Once the regulatory dust settles, Alibaba could be a knockout success

Imagine for a moment that you are an American investor, but that you are not allowed to buy as an investor Amazon (NASDAQ:AMZN) but Chinese investors are. Well, that’s what Chinese investors have actually been talking about Alibaba (NYSE:BABA) and BABA stock lately.

Alibaba (BABA) logo on the side of a glass-walled building.

Source: testing / Shutterstock.com

What do I mean? This Chinese cloud company was first listed on the New York Stock Exchange and then, shortly before the pandemic, listed in Hong Kong. So while small Chinese investors can now buy BABA shares, they have to convert their money into Hong Kong dollars to do so. Plus, regulatory pressure has messed up some of the company’s dreams on pause.

So as China cracks down on its internet companies in ways some US regulators can only dream of, Alibaba’s share has grown to dirt cheap. This company has a price/earnings ratio (P/E) of just 21.77 but is growing at a rapid pace. A company that brings more than 20% of its sales to the net income line? Sign me up!

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Or maybe not yet. There’s more you should know about BABA before you buy.

BABA stock: Americans jump ship

Like I said, don’t sign up everyone yet. Why? First, that of Cathie Wood ARK Innovation (NYSEARCA:ARKK) fund recently dumped several Chinese technology stocks, citing regulatory risks.

Wood may have looked at charts showing Alibaba has fallen around $270 since its February high. Attempts to pump up BABA stock in April and June both failed. Now, the last step up is also possible. After hitting a low of $201 and reaching a close of nearly $215, the stock was set to trade lower on July 16.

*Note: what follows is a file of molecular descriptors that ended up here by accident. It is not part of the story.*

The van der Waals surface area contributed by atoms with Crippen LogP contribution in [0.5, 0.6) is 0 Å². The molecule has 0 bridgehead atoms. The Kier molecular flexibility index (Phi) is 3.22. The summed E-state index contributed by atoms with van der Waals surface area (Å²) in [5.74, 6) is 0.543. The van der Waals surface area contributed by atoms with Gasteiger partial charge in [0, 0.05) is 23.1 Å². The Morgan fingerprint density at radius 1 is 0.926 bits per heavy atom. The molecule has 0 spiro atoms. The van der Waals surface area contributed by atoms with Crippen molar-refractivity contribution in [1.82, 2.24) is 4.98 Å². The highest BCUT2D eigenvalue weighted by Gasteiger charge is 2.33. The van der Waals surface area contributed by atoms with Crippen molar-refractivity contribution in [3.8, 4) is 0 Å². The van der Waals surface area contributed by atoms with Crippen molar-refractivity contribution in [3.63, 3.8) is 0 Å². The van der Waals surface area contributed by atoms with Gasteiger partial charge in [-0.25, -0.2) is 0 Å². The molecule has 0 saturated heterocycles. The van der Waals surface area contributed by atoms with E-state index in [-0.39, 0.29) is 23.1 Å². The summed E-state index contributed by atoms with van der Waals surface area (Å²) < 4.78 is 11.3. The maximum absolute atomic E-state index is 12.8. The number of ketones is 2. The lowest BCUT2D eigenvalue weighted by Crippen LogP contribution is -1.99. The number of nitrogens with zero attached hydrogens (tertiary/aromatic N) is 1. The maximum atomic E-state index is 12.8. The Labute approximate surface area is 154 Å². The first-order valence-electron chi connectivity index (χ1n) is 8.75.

Today, Alibaba has a market cap of $578 billion. That means it sells for less than 5 times the sales. It is slightly more expensive, on a price-sale basis, than Amazon. However, Amazon still takes inventory risks – and only 5% of its sales become net income. Alibaba does not hold such risks, so its financial profile is more like Facebooks (NASDAQ:FB).

So I’m not completely sold. I came from BABA in April. Now I also want to see completely clear before I dive in again.

The regulatory risks

Companies like Alibaba have long been doing things that laws prohibit here in the United States. For example, Alibaba came under scrutiny last year when merchants… put under pressure not to sell on competing platforms such as platforms JD.com (NASDAQ:JD). Meanwhile, if they sell on Amazon, sellers are still free to resell walmart (NYSE:WMT) too (and many do).

It’s like an American software company selling through the Apple (NASDAQ:AAPL) app store were not allowed to use Alphabets (NASDAQ:GOOGL) Google Play too. But this is changing. Now, Alibaba and rival Tencent (OTCMKTS:TCEHY) are moved to allow this match. The two, which together control 95% of China’s mobile payments market, are also open to the government UnionPay.

That said, China also handles internet regulation differently than the United States. That is, Chinese regulators let companies move first, but don’t hesitate to fine companies for past mistakes that weren’t “wrong” when they occurred. China, for example, followed suit Didi Global (NYSE:DIDI) – an answer to Uber (NYSE:UBER) — after it became public. This left analysts like Jim Cramer offside; never buy a Chinese Initial Public Offering (IPO) again, Cramer thundered.

The Bottom Line on BABA Stocks

Ultimately, the Chinese government wants its companies to play fair against each other so that competition can continue and not be restricted. To analysts like Charlie Munger, this makes sense. LongRiver Investments has also resumed slap on the table for BABA shares.

Sooner or later, LongRiver predicts, Alibaba will adapt to the changes in government regulations, which also become the demands of the market. “The most radical idea floated” [here] is to break down the walled gardens of China Tech into an open internet,” the company writes. Do that and Alibaba may be ready to take on the rest of the world’s cloud elite. That’s something I would buy tickets for.

At the date of publication, Dana Blankenhorn was long in AMZN, FB, AAPL and JD. The opinions expressed in this article are those of the author, subject to the InvestorPlace.com Publication Guidelines.

Dana Blankenhorn has been a financial journalist since 1978. His latest book is The Big Bang of Technology: Yesterday, Today and Tomorrow with Moore’s Law, essays on technology available on the Amazon Kindle store. Follow him on Twitter @danablakenhorn.

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